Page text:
Alabama defensive tackle A’Shawn Robinson could be a first-round option for the Bears, as would be another Alabama defensive tackle, Jarran Reed. Louisiana Tech defensive tackle Vernon Butler and Louisville defensive tackle Sheldon Rankins are other names to watch.

“I got strength and power, so those two combined, with the size I have, is really great,” Robinson said. “I think that sets me apart from everybody else.”

There’s a deeper class of defensive tackle available for the Bears on the draft board, while ends could be at more of a premium. That may mean signing an end in free agency is the priority, while perhaps picking a tackle in the draft.


Need: High

When training camp in Bourbonnais arrives, the Bears’ linebacking group will look a little different. Pernell McPhee will be back as an edge rusher, but he could complemented by three new linebackers — two in the middle, one on the edge.

Alabama’s Reggie Ragland is an enticing name at inside linebacker, while Ohio State’s Darron Lee had an exceptional combine showing. Both are projected first-rounders.

Lee’s seen as a new breed of linebacker, running a 4.43 on the 40-yard dash, the fastest time for a linebacker since 2006.

“Linebackers are changing,” the 6-foot-1, 232-pound Lee said. “They’re are lot smaller, not much bigger guys, but the game’s getting faster.”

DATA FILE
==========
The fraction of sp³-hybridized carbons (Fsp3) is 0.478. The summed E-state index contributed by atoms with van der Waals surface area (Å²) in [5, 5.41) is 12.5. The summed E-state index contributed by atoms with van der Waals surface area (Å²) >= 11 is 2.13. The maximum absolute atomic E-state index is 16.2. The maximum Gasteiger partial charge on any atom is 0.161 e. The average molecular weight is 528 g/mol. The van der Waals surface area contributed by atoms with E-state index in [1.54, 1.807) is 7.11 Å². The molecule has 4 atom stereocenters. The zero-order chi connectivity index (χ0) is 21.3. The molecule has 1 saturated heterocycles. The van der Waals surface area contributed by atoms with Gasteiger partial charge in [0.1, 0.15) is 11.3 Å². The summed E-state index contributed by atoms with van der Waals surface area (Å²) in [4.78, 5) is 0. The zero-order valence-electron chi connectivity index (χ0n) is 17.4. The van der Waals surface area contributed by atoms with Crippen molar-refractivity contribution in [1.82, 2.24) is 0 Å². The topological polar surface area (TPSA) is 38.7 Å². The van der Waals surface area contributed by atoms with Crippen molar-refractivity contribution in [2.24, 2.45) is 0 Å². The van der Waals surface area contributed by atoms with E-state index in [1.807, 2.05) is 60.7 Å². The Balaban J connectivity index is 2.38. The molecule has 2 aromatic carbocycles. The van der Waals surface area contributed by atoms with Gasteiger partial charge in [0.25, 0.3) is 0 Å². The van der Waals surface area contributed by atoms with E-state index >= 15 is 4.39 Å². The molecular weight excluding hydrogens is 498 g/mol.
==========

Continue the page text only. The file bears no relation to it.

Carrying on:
Much of the Bears’ future at linebacker will depend on whether the team can sign a reliable Mike linebacker in the offseason, with the Broncos’ Danny Trevathan already the front-runner to join Chicago. The team must also decide whether Shea McClellin will return to a starting role.

UCLA’s Myles Jack would be an outstanding addition if he’s available at 11th overall, though that seems unlikely. Meanwhile, the mystery of Jaylon Smith’s health should keep the Bears away from the injured former Notre Dame standout. Joe Schobert of Wisconsin is a talented player who should be available in the fourth or fifth round.

The Bears can follow up on their need for linebackers in the draft, but free agency offers the first crack at making moves.

Defensive back

Need: High

When Kyle Fuller was selected by the Bears in 2014, the team had hoped he would become the shutdown cornerback for their future. Fuller showed flashes toward the end of the 2015 season but still has a long way to go to reach his potential.

The Bears can cross their fingers and hope that Florida’s Vernon Hargreaves falls to their position at No. 11, though Clemson’s Mackensie Alexander is a more realistic option.

Perhaps the Bears could look to free agency for finding a cornerback or find one in the middle or later rounds. There will certainly be some options available in the first two rounds.

For years and years, the Bears have been seeking their future at safety. Angelo and Emery swung and missed on all of their safety selections. Pace may have found a fifth-round steal last draft in Adrian Amos, the Penn State product who was the Bears’ leading tackler in 2015, playing nearly every snap.

The 2016 safety class is weak, with some projections showing only Ohio State’s Von Bell going in the (late) first round. Miles Killebrew of Southern Utah and Jayron Kearse of Clemson are middle- and late-round names to watch.

Pace will have to be creative in identifying talents among a weak field at safety.

Chris Emma covers the Chicago sports scene and more for Follow him on Twitter @CEmma670 and like his Facebook page.